From my (inexpert) experience, the distillery smelled like a huge vat of molasses and looked like a swampy breeding ground for the most wretched bacteria. The grounds were a veritable mound of sugarcane, save the narrow driveway that precariously cut through mountains and mountains of honey-yellow rods of sugarcane. A waterwheel, towering over the roof of the distillery and black against the grey sky, rotated with the rush of water (perhaps water from the river Antoine?). I believe part of the charm of Rivers is its continued use of an antiquated system (i.e. the in-use waterwheel).
|The first stages of your Captain 'n' Coke|
|At some point it becomes more rummy and less sludgy|
After the tour—at least I think the tour was over, though, I wasn’t paying attention—we used a pavilion at the distillery to have our lunch and relax. During our respite, one of our social coordinators was approached by a Rivers worker. Apparently someone had caught a “big fish” nearby and a few workers were going to have a look. They were asking for a photographer to join them (though they may have just thought a photographer would like to join them, not that they needed one). I was on my feet immediately, anticipating having to fight for this opportunity. As it turns out, the crazy gene that leads to my rash decisions isn’t shared by everyone, despite my obvious expectations. Gwynne offered to join me on my journey. We were told it was about a two-minute drive. That may have been true, but we didn’t drive.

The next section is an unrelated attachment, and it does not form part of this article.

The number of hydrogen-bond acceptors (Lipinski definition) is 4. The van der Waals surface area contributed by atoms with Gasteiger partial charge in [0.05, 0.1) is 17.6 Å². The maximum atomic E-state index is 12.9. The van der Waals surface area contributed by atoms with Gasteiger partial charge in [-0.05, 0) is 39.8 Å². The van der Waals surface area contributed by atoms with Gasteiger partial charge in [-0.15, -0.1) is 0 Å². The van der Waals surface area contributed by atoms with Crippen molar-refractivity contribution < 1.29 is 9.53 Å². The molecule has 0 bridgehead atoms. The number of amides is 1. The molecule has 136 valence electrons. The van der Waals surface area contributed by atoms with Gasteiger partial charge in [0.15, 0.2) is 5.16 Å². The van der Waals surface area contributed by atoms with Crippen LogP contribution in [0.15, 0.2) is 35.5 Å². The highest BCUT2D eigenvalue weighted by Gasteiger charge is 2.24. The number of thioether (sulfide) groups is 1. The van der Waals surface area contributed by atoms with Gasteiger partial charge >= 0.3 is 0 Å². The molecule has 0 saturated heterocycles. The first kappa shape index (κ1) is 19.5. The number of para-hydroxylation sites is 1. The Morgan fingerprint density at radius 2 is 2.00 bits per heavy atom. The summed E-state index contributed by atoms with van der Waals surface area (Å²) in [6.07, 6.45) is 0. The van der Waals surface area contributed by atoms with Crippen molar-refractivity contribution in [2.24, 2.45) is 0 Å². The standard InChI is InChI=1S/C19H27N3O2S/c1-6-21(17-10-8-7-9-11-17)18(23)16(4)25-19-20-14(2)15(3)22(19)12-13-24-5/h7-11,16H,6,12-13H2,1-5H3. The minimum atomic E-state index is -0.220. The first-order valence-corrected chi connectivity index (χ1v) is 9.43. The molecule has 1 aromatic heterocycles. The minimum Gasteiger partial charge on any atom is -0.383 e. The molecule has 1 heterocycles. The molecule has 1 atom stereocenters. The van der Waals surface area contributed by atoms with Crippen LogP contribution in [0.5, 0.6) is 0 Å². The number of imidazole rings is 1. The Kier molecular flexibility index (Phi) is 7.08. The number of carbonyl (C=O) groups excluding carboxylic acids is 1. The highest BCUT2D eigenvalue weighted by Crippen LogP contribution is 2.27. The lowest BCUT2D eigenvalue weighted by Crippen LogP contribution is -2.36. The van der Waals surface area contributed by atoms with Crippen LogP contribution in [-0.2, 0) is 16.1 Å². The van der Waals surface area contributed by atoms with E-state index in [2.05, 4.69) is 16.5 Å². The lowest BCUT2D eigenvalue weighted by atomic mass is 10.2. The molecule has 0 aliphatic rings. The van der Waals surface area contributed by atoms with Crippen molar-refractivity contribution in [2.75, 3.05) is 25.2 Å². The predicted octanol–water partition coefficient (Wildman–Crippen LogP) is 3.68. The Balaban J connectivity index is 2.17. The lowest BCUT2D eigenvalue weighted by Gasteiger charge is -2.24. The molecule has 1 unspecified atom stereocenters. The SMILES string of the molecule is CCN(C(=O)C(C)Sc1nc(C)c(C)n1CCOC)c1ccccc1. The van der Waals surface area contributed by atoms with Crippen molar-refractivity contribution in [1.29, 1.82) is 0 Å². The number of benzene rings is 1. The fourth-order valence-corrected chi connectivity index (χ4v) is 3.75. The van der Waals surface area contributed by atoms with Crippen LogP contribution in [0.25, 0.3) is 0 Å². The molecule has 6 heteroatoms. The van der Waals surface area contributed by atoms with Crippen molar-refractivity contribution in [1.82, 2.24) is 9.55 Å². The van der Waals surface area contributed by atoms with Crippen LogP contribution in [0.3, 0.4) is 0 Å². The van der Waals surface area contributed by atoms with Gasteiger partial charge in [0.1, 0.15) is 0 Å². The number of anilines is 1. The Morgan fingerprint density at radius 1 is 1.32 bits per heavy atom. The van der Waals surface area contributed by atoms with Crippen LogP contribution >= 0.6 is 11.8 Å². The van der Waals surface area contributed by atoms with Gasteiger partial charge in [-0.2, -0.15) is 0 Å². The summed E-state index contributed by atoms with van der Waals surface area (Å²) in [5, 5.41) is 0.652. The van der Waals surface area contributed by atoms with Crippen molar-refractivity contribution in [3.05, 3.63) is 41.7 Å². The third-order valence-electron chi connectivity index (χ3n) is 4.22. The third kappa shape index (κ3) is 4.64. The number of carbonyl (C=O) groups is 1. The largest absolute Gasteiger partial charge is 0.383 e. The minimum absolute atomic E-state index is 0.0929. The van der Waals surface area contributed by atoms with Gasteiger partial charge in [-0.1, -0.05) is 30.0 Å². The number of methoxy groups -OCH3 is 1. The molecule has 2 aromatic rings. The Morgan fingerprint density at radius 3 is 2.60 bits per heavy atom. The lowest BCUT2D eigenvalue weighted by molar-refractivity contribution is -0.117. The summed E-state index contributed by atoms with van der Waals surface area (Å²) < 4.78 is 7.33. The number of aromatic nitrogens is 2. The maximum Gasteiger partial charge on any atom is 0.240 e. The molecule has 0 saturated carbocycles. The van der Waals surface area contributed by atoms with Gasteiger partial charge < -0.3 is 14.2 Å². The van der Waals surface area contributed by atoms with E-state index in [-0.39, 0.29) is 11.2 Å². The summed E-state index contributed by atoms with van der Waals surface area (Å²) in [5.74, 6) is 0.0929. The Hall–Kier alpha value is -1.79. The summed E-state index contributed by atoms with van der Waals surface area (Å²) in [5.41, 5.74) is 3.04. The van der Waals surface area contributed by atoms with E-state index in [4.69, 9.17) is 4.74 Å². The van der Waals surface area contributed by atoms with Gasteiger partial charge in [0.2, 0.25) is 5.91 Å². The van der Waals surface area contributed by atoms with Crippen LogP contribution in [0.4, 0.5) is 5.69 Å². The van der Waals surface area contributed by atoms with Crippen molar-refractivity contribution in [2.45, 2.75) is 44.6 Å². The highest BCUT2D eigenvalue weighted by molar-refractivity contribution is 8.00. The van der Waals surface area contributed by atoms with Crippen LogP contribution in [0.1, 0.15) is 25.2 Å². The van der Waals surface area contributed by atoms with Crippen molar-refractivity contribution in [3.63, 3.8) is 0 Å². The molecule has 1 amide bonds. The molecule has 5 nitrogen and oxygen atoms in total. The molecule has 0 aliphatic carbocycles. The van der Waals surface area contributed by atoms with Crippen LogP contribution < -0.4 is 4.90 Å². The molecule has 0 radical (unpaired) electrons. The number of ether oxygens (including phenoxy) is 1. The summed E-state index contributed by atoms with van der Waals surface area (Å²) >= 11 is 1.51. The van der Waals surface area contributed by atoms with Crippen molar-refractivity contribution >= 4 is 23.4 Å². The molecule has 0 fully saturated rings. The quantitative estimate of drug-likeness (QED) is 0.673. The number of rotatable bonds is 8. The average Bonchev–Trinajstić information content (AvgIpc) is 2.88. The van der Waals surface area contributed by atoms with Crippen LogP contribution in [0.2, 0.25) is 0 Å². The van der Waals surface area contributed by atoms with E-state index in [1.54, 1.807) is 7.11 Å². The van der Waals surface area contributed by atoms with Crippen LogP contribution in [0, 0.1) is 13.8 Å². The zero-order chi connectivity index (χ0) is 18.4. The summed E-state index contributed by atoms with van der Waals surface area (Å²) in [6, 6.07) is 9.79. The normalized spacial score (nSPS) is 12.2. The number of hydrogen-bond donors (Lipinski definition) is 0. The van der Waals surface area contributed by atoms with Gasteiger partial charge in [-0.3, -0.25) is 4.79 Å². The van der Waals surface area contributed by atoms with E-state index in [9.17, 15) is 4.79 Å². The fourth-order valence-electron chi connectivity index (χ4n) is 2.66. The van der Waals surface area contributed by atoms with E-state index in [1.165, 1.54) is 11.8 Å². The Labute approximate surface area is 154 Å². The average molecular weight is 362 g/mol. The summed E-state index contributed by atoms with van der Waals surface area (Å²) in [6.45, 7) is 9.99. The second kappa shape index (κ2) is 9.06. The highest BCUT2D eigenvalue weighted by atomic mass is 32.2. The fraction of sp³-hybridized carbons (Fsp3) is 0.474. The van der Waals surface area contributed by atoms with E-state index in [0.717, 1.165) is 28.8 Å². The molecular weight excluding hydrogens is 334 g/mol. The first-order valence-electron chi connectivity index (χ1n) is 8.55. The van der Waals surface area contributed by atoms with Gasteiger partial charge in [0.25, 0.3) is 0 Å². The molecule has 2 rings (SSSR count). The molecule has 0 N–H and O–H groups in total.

Gwynne and I followed a worker as he led us east, through fields of sugarcane, along a muddy drive. We hit the end of the road and curved around some palm trees to hop around nets of vines and glossy green leaves, grazing cows watching us uninterestedly. I kept my head low and my arms folded over my camera, keeping the rain from directly striking it, though everything was wet and dripping by that point. We hit the beach then and trudged on across the packed, wet sand. I couldn’t see anyone ahead of us, through the fog, who might be the fisherman I’d anticipated meeting. Then Gwynne called out, “Oh! Look at it!”
I’d practically tripped over the thing, and how, I don’t know! It was huge, laying solitarily in the sand, no fisherman (or anyone for that matter) nearby. We circled it and slowly the pieces lost in translation began to fall into place. There was no fisherman because this was not a fish and it had not been caught. A young pygmy sperm whale had beached itself very recently and died. Around its head bloomed a pool of blood, creeping outward in veins beneath the sand, then spreading like inkblots on wet paper. Beneath the whale’s open mouth I saw a number of stringy white worms, wriggling into the ebbing ocean waters that frothed at the edge of the pooling blood.
|Showing us the blowhole|
More Rivers workers arrived with a tractor hauling a truck bed on a hydraulic lift. The whale was inedible, having died without mortal injuries and beached itself, but it was something of a trophy, nonetheless, and half a dozen men intended to take it back to the distillery for purposes unknown. Unfortunately, they had limited means with which to transport said trophy from point A (sandy beach) to point B (rum distillery). Everything looked very promising when the guys pulled up in their tractor, but there was still the issue of lifting a several-hundred-pounds whale to the truck bed. And however impressive the bed and tractor looked, they were first and foremost meant to haul loads of sugarcane from the fields to the distillery. They were not equipped with a winch, which is exactly what was needed.